September 11 - September 15, 2023
Municipalities need a stable revenue base to support the rapid pace of urbanization.
Cities are under pressure. Ongoing pressures from rapid urbanization, population growth, more demand for services, and climatic impacts, in conjunction with the current “build back better” trend of the post-COVID-19 era, are pushing cities to create more environmentally friendly, resilient, inclusive, and safe urban environments—and at great expense.
With cities facing such challenges, participants attending the Tokyo Development Learning Center's (TDLC) Technical Deep Dive (TDD) in Tokyo and Yokohama, Japan, sought answers to how a stable revenue stream could be secured to support the pace of urbanization and its demands on infrastructure and public services. It is evident that cities today must find new and innovative ways to secure constant revenue streams by improving the performance of their tax systems and leveraging their underutilized assets and policy instruments. Two emerging solutions at the disposal of municipal governments are property taxes and land-based financing tools.
Reevaluating Property Taxes and Land-based Financing
Property taxation is a widely used method for generating revenue by local governments worldwide. It is a generally dependable and predictable source of income for financing infrastructure projects and providing public services in countries like the United States and Japan. However, this is not the case for many developing countries. For these, significant challenges in land valuation, tax calculation, and tax collection are common. A growing movement is helping to identify improved methods for valuing, calculating, and collecting property taxes in developing countries. Additionally, commonly used forms of land-based financing – sales of development rights, impact fees, special assessment districts and land pooling – require certain building blocks to be in place before these tools can be used. Without these underpinnings, many developing countries are missing out on opportunities to generate additional revenue and catalyze broader economic impact through these tools.
Property Tax and Land-based Financing TDD
TDLC, in collaboration with the City Management and Governance Global Solutions Group (GSG) and the Urban Regeneration and Land Value Capture Knowledge Silo Breakers (KSB), launched its FY24 TDD series by hosting a five-day, in-person TDD to discuss challenges and solutions around incorporating land-based financing and property tax policies and practices. Held in Tokyo and Yokohama City, Japan, from September 11–15, 36 participants from eight countries, Brazil, Ethiopia, Ghana, Indonesia, North Macedonia, Pakistan, Philippines, and Tanzania, as well as global experts and practitioners from Japan, the United States, South Africa, and South Korea joined the event to share their wealth of knowledge and experiences related to property taxation and land-based financing.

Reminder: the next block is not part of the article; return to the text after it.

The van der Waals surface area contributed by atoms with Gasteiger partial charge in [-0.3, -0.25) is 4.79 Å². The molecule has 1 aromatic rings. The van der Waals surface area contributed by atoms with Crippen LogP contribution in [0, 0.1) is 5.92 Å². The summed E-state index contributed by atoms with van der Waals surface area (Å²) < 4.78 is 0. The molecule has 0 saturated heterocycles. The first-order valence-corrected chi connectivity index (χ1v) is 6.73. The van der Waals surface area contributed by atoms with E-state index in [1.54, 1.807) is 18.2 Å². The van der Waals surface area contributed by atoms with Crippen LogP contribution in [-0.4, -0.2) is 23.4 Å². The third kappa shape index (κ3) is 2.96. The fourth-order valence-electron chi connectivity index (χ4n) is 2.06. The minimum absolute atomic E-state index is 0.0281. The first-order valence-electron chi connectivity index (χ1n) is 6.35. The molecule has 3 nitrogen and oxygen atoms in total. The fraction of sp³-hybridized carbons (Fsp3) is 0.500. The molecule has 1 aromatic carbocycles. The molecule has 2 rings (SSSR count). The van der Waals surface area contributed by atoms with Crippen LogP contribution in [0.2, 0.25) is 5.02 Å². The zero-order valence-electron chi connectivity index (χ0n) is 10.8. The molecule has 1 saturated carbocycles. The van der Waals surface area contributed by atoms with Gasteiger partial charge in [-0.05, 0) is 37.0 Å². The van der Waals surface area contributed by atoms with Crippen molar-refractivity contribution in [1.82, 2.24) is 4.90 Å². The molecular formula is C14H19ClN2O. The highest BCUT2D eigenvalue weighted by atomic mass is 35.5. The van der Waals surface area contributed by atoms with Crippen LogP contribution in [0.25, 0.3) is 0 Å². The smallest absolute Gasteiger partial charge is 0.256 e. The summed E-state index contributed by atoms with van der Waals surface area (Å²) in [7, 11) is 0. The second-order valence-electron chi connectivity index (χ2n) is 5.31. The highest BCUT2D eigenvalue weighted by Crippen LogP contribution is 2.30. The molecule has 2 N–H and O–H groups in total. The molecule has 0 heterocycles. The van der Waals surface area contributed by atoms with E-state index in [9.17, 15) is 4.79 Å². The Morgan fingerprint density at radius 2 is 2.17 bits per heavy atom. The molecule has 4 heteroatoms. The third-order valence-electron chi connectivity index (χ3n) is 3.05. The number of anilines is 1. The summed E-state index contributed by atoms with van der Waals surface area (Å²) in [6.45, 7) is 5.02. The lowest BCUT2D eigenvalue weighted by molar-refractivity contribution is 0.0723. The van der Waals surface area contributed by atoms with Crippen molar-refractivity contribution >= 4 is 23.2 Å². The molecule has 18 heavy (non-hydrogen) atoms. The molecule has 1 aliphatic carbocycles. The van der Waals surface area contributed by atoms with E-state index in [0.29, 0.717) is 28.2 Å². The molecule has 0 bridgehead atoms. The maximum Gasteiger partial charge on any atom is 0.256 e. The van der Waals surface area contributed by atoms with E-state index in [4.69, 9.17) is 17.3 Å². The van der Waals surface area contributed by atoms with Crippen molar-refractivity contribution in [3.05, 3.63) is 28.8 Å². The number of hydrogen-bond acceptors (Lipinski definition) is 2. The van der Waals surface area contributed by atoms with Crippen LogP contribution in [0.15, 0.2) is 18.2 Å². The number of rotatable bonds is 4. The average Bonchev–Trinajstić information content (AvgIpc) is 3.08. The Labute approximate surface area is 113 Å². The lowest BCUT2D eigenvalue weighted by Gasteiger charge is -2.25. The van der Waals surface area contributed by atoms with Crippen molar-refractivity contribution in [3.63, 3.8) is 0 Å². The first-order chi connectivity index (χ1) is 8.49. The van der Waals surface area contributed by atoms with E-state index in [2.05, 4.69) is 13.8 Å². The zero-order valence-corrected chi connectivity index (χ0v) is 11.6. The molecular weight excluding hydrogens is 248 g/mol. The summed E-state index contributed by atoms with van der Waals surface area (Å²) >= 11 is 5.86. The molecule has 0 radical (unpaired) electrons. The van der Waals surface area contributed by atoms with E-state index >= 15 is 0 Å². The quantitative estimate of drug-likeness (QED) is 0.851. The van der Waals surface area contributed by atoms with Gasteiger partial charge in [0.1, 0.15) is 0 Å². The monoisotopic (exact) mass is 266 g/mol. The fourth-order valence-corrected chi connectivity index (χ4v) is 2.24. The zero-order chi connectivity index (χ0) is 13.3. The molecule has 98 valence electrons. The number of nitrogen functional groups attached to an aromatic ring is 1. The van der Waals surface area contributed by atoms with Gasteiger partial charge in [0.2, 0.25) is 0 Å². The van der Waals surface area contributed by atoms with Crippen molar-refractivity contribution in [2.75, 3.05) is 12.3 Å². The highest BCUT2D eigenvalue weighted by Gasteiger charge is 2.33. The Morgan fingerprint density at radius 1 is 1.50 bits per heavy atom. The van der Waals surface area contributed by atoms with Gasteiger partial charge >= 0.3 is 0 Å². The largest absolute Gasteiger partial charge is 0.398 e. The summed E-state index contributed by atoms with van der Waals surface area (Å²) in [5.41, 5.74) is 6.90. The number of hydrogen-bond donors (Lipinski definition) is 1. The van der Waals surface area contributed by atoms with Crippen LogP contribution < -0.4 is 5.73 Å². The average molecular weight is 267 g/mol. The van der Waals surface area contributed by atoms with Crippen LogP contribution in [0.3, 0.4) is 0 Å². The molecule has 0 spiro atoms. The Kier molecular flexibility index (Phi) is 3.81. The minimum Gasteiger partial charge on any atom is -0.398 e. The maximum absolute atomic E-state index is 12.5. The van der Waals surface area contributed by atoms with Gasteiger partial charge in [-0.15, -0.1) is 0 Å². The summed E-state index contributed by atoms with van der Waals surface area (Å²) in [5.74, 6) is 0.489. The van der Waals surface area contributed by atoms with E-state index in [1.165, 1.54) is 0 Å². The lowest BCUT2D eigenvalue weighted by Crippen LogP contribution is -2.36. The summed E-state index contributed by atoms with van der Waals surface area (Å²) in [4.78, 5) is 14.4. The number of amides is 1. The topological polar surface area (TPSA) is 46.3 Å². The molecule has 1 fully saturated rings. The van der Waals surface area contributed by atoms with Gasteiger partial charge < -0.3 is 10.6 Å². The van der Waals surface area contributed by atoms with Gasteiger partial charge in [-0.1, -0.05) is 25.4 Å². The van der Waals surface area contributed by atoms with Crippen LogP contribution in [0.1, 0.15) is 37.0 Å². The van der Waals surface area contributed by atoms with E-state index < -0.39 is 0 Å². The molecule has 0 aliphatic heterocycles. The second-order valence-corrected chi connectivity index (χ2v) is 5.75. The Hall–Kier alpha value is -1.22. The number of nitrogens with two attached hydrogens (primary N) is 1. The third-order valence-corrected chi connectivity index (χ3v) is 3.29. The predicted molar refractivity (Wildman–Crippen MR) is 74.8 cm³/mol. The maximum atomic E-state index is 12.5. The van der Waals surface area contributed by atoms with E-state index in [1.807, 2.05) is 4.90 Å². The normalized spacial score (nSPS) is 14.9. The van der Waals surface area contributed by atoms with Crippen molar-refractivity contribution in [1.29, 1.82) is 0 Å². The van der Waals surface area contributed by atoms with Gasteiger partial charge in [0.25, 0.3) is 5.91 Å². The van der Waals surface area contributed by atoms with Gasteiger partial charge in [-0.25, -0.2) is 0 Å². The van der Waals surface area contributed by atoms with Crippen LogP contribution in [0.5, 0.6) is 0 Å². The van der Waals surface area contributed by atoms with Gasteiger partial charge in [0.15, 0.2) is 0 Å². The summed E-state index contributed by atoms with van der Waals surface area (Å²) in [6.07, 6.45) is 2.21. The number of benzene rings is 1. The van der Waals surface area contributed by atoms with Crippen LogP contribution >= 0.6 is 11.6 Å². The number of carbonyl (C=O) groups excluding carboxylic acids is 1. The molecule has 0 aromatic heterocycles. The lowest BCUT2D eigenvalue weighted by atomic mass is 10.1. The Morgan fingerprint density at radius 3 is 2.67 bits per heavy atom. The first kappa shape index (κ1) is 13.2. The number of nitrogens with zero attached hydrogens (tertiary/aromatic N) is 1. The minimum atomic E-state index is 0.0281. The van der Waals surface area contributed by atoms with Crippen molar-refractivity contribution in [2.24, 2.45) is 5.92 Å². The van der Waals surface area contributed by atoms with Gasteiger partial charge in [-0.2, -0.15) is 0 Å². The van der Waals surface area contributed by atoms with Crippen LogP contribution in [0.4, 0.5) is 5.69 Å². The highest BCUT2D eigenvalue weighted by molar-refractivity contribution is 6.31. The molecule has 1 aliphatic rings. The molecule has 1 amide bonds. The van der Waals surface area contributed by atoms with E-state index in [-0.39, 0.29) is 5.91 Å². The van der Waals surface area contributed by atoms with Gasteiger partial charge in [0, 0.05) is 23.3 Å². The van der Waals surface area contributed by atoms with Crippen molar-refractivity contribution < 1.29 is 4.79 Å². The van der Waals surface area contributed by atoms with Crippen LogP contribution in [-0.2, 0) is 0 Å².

Participants gained a better understanding of property taxes through presentations by experts such as Dr. Roy Kelly, Professor Emeritus at Duke University. Dr. Kelly explained that property taxes are a stable and easy-to-administer source of revenue for local governments, able to extract land use values and be sensitive to taxpayers' ability to pay. He also noted the importance of having a design and implementation strategy in place for property tax calculation and collection to help avoid political hurdles that could make it difficult to utilize these tools.
Land-based financing discussions focused on development rights, special assessment districts, public real estate management, and land readjustment. Public-private partnerships (PPPs) were also among the important topics of discussions as many land-based financing projects are PPPs. Conducting market research, determining the trustworthiness of private companies, developing legal systems and enabling environments for private sector participation and enhancing stakeholder dialogue were also emphasized.